According to the Mapping Sculpture site, Trent, one of eleven children of Walter F. Trent, “a builder and ship fitter,” was adopted by Thomas Armstrong RA (1832-1911), Director for Art in the Department of Science and Art (later the Royal College of Art): “when Newbury was about eleven years old he was discovered drawing in the South Kensington Museum (V&A) by the painter . . . [who] recognised Trent's talent and persuaded his parents to allow him to adopt Newbury and bring him up as an artist. Apparently Armstrong's son had recently died at about the same age. Newbury studied at the Royal College of Art and the Royal Academy Schools. He married (Phyllis) Hilda Ledward who was the daughter of the sculptor, Richard Ledward (1857-90) and sister to Gilbert Ledward (1888-1960). Trent became an ARA and worked throughout his life from a studio at 1 Beaufort Street, London.”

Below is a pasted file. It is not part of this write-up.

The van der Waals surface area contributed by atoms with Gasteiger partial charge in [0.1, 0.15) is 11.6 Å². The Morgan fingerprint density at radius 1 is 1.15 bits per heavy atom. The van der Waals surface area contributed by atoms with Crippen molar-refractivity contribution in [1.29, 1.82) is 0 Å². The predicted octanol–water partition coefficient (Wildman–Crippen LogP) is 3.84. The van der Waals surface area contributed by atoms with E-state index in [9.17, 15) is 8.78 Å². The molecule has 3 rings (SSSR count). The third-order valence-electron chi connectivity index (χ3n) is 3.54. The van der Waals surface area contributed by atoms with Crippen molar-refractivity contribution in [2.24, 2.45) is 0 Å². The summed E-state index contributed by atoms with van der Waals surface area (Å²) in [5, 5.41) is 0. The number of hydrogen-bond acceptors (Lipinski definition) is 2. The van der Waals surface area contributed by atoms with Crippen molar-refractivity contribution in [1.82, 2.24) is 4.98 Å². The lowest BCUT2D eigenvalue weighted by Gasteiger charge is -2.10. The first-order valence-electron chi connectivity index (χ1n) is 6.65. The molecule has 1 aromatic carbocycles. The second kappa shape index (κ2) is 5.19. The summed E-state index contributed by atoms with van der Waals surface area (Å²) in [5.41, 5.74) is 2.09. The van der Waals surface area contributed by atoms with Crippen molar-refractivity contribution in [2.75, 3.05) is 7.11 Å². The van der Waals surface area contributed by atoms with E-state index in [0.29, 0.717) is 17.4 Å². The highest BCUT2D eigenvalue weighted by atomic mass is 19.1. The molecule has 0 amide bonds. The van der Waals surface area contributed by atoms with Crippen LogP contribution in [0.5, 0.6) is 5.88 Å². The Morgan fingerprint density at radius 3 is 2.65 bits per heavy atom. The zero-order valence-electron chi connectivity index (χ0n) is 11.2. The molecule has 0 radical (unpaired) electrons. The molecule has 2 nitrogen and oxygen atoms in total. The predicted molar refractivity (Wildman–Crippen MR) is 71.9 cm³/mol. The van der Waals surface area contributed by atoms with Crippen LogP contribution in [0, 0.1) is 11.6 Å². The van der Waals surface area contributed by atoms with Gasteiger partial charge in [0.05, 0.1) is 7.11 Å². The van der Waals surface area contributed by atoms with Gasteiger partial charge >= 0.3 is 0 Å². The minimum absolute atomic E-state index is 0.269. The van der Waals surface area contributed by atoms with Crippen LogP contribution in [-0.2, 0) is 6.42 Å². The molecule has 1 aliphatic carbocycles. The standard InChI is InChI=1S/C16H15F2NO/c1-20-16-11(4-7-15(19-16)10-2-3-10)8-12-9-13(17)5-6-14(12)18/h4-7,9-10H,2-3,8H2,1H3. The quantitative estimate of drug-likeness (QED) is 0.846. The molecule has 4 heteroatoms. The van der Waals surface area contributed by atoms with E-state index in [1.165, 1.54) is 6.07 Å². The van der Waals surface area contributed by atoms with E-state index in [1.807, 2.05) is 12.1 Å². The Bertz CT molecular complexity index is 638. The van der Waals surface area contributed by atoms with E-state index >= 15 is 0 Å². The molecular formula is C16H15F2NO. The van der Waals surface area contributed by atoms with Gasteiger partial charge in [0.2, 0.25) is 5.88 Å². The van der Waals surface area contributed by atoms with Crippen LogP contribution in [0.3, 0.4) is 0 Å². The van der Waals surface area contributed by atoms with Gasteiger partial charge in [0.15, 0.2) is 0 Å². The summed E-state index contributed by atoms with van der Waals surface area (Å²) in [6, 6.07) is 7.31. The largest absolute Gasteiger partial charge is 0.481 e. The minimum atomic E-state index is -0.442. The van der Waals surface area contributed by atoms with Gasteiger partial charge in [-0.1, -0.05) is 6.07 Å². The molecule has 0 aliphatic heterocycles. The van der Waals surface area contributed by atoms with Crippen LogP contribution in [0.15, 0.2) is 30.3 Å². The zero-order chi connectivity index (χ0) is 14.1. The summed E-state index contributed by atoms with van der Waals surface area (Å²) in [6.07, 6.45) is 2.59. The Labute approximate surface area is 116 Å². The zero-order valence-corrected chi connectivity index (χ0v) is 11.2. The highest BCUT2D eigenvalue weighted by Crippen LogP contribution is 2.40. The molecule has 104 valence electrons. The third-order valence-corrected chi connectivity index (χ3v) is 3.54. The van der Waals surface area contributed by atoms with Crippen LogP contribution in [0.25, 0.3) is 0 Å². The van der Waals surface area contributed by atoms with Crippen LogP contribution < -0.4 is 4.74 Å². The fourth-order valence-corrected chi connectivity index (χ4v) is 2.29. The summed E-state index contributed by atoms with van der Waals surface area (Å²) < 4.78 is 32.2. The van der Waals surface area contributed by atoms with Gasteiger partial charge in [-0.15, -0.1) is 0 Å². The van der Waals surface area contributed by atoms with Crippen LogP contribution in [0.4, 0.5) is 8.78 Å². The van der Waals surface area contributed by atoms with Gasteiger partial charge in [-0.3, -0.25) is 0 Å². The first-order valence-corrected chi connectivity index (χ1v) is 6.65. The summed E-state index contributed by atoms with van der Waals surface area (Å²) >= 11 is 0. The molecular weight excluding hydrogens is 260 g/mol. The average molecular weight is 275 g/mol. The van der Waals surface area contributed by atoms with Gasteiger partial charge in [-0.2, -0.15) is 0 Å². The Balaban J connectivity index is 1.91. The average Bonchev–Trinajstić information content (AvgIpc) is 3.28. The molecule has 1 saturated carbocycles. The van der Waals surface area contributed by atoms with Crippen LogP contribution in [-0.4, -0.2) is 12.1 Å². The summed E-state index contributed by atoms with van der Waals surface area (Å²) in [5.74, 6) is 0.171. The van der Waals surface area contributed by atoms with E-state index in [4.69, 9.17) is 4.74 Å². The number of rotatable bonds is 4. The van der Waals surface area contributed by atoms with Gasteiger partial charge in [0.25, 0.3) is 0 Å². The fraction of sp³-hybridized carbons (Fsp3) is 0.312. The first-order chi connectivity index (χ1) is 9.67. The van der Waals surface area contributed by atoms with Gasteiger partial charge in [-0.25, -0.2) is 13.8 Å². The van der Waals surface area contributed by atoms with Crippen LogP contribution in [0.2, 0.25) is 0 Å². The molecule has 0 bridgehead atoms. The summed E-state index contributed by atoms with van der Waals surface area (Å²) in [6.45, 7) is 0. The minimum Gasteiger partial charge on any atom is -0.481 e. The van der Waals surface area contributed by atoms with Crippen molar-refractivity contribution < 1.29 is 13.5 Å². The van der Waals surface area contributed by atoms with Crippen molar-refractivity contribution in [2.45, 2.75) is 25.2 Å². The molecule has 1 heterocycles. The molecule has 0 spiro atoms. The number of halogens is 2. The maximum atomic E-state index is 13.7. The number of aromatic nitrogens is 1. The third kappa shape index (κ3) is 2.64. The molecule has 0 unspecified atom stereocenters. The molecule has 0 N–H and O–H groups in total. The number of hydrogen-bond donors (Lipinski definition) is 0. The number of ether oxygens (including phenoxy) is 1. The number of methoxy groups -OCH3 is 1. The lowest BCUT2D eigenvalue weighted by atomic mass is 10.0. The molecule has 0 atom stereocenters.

According to Mapping Sculpture, Trent produced most of his sculpture between 1917 and 1929. He is thus not a Victorian sculptor but a twentieth-century one continuing Victorian modes of sculpture. — George P. Landow

Work illustrated on this site

Work without illustrations on this site


Newbury Trent.” Mapping the Practice and Profession of Sculpture in Britain and Ireland 1851-1951. University of Glasgow History of Art and HATII, online database 2011. Web. 18 April 2018.

Last modified 18 April 2018